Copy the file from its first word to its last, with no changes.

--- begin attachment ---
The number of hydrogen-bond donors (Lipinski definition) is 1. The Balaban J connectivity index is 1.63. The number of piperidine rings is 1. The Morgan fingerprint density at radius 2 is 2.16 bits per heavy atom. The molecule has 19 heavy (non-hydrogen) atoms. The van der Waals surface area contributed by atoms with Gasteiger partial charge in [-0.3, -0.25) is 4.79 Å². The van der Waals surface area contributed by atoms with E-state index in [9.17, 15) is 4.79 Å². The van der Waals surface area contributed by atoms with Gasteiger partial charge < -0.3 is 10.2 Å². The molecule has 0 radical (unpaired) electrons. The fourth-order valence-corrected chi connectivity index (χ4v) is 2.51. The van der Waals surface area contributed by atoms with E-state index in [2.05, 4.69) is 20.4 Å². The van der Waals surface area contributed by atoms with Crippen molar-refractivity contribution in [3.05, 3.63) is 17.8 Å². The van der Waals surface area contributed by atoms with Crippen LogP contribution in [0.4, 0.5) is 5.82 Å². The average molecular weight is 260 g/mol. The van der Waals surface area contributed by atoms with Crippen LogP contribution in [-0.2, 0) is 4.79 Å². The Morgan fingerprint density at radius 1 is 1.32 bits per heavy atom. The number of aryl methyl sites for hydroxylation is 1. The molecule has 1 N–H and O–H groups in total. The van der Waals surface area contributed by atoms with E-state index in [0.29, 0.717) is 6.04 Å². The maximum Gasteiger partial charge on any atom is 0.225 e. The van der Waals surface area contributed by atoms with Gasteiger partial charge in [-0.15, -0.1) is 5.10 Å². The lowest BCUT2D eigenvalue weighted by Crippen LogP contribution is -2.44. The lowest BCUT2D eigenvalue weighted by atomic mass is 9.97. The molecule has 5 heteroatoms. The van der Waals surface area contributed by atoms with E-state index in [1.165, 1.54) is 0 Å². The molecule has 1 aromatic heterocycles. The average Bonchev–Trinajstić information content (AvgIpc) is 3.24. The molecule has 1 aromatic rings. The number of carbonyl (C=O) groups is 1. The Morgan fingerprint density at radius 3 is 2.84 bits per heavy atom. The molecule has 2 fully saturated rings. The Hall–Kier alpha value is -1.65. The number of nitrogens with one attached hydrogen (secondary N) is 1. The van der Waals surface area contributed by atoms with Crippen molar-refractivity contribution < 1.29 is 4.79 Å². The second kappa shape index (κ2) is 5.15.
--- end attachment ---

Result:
The number of hydrogen-bond donors (Lipinski definition) is 1. The Balaban J connectivity index is 1.63. The number of piperidine rings is 1. The Morgan fingerprint density at radius 2 is 2.16 bits per heavy atom. The molecule has 19 heavy (non-hydrogen) atoms. The van der Waals surface area contributed by atoms with Gasteiger partial charge in [-0.3, -0.25) is 4.79 Å². The van der Waals surface area contributed by atoms with E-state index in [9.17, 15) is 4.79 Å². The van der Waals surface area contributed by atoms with Gasteiger partial charge < -0.3 is 10.2 Å². The molecule has 0 radical (unpaired) electrons. The fourth-order valence-corrected chi connectivity index (χ4v) is 2.51. The van der Waals surface area contributed by atoms with E-state index in [2.05, 4.69) is 20.4 Å². The van der Waals surface area contributed by atoms with Crippen molar-refractivity contribution in [3.05, 3.63) is 17.8 Å². The van der Waals surface area contributed by atoms with Crippen LogP contribution in [0.4, 0.5) is 5.82 Å². The average molecular weight is 260 g/mol. The van der Waals surface area contributed by atoms with Crippen LogP contribution in [-0.2, 0) is 4.79 Å². The Morgan fingerprint density at radius 1 is 1.32 bits per heavy atom. The number of aryl methyl sites for hydroxylation is 1. The molecule has 1 N–H and O–H groups in total. The van der Waals surface area contributed by atoms with E-state index in [0.29, 0.717) is 6.04 Å². The maximum Gasteiger partial charge on any atom is 0.225 e. The van der Waals surface area contributed by atoms with Gasteiger partial charge in [-0.15, -0.1) is 5.10 Å². The lowest BCUT2D eigenvalue weighted by Crippen LogP contribution is -2.44. The lowest BCUT2D eigenvalue weighted by atomic mass is 9.97. The molecule has 5 heteroatoms. The van der Waals surface area contributed by atoms with E-state index in [1.165, 1.54) is 0 Å². The molecule has 1 aromatic heterocycles. The average Bonchev–Trinajstić information content (AvgIpc) is 3.24. The molecule has 1 aromatic rings. The number of carbonyl (C=O) groups is 1. The Morgan fingerprint density at radius 3 is 2.84 bits per heavy atom. The molecule has 2 fully saturated rings. The Hall–Kier alpha value is -1.65. The number of nitrogens with one attached hydrogen (secondary N) is 1. The van der Waals surface area contributed by atoms with Crippen molar-refractivity contribution < 1.29 is 4.79 Å². The second kappa shape index (κ2) is 5.15.